Events from the year 1833 in Scotland.
|See also:||List of years in Scotland|
Timeline of Scottish history
1833 in: The UK • Wales • Elsewhere
- 16 March – at an auction of the art collection of John Clerk, Lord Eldin (died 1832) at his home in Picardy Place, Edinburgh, the floor collapses, killing the banker Alexander Smith.
- April – Glasgow Necropolis opened.
- 10 April – St Peter's RC Primary School, Aberdeen, founded.
- 28 August –– the Slavery Abolition Act receives Royal Assent, abolishing slavery in most of the British Empire. A £20 million fund is established to compensate slaveowners, many of whom are in Scotland.
- 7 October – the Edinburgh Emancipation Society, Edinburgh Ladies' Emancipation Society, Glasgow Emancipation Society and Glasgow Ladies' Emancipation Society are formed in support of abolitionism.
- 30 October – Edinburgh Town Council first allows newspaper reporters to attend its meetings.
- Burgh Police (Scotland) Act permits burghs to establish themselves as police burghs, having powers to provide policing and to pave and light streets.
- Glengoyne distillery is established as the Burnfoot distillery by George Connell on the Highland line near Dumgoyne.
- John Menzies is established as a newsagent in Edinburgh.
- Madras College is established in St Andrews by merger of the grammar and English schools under the bequest of locally-born educationalist Rev. Dr. Andrew Bell (died 1832), promoter of the 'Madras system' of education.
- Chemist Thomas Graham proposes Graham's Law.
- Statue of William Pitt the Younger (died 1806) erected in George Street, Edinburgh.
- The Royal Perth Golfing Society gains its royal patronage.
- 1 January – Robert Lawson, architect (died 1902 in New Zealand)
- 24 February – William Howie Wylie, journalist and Baptist (died 1891)
- 20 March – Daniel Dunglas Home, medium (died 1886 in France)
- 16 April – John Malcolm, 1st Baron Malcolm, soldier and politician (died 1902 in France)
- 22 April – John Waldie, politician in Ontario (died 1907 in Canada)
- 16 July – Donald Reid, landowner, businessman and politician in Otago (died 1919 in New Zealand)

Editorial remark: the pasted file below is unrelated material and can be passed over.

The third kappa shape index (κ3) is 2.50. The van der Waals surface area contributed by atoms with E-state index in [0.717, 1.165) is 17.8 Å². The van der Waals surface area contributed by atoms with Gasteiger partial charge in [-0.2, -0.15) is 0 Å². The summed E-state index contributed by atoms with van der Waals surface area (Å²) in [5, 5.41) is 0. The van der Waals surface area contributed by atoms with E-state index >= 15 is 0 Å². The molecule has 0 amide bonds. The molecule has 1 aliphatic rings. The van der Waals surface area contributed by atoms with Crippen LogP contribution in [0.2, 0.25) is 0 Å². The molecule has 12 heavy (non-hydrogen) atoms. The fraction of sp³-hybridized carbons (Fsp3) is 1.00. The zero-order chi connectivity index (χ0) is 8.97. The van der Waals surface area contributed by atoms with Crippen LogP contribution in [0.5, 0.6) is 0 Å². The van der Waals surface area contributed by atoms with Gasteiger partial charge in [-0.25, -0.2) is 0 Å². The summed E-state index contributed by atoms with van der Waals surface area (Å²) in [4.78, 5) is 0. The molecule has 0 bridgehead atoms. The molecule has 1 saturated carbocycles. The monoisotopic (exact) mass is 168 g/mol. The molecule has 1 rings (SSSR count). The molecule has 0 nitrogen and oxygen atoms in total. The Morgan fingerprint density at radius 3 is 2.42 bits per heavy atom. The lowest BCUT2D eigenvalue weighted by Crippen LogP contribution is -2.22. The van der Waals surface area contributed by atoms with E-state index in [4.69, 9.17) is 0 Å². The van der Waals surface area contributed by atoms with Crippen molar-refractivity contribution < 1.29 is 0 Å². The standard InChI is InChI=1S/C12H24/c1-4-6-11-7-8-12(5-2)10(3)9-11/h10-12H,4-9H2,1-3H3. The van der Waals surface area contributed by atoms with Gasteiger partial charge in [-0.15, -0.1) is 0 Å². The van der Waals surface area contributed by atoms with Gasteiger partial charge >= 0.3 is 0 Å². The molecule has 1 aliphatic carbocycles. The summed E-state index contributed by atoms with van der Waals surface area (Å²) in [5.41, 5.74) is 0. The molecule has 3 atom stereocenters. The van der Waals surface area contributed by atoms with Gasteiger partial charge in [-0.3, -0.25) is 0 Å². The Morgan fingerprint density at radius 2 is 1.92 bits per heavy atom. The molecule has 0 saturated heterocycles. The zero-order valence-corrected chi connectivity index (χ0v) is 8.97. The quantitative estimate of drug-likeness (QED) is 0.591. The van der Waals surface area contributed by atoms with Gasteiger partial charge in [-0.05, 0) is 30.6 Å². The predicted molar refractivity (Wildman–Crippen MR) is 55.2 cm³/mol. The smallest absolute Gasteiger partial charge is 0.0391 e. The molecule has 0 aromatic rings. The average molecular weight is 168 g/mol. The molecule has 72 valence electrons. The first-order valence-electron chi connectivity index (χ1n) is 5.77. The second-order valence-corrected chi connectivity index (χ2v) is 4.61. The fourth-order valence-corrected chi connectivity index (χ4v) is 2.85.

- 26 July – Alexander Henry Rhind, antiquarian and Egyptologist (died 1863 in Italy)
- 12 August – Aylmer Cameron, soldier, recipient of the Victoria Cross (died 1909 in England)
- 12 November – George Paul Chalmers, painter (killed 1878)
- 14 December – Alexander Young, mechanical engineer and government official in Hawaii (died 1910 in Honolulu)
- 3 May – James Bell, geographical writer (born 1769)
- 29 May – William Marshall, fiddle player and composer (born 1748)
- August – Andrew Cochrane-Johnstone, soldier, colonial governor and fraudster (born 1767; died in France)
- 10 October – Thomas Atkinson, poet, bookseller and politician (born c.1801; died at sea)
- 11 November – James Grant, naval officer (born 1772; died in France)
- 30 November – William Bannatyne, Lord Bannatyne, lawyer and antiquarian (born 1743)
- "Scotland". The Spectator. London. 23 March 1833. p. 9. Retrieved 25 July 2014.
- Glasgow City Council. Glasgow Necropolis Heritage Trail.
- "Father Charles Gordon". Aberdeen Art Gallery & Museum. Retrieved 25 July 2014.
- "Notable Dates in History". The Flag in the Wind. The Scots Independent. Archived from the original on 5 December 2014. Retrieved 25 July 2014.
- MacLeod, H. MacLennan (1962). "The Parish of Killearn". In Rennie, R.C. (ed.). The County of Stirling. The Third Statistical Account of Scotland, 18. Glasgow: Collins.
- Galloway, D. D. (1989). In the Footsteps of Dr. Bell. St Andrews: Madras College.
- "History of Edinburgh". Visions of Scotland. Archived from the original on 14 February 2015. Retrieved 25 July 2014.
- Cox, Michael, ed. (2004). The Concise Oxford Chronology of English Literature. Oxford University Press. ISBN 0-19-860634-6.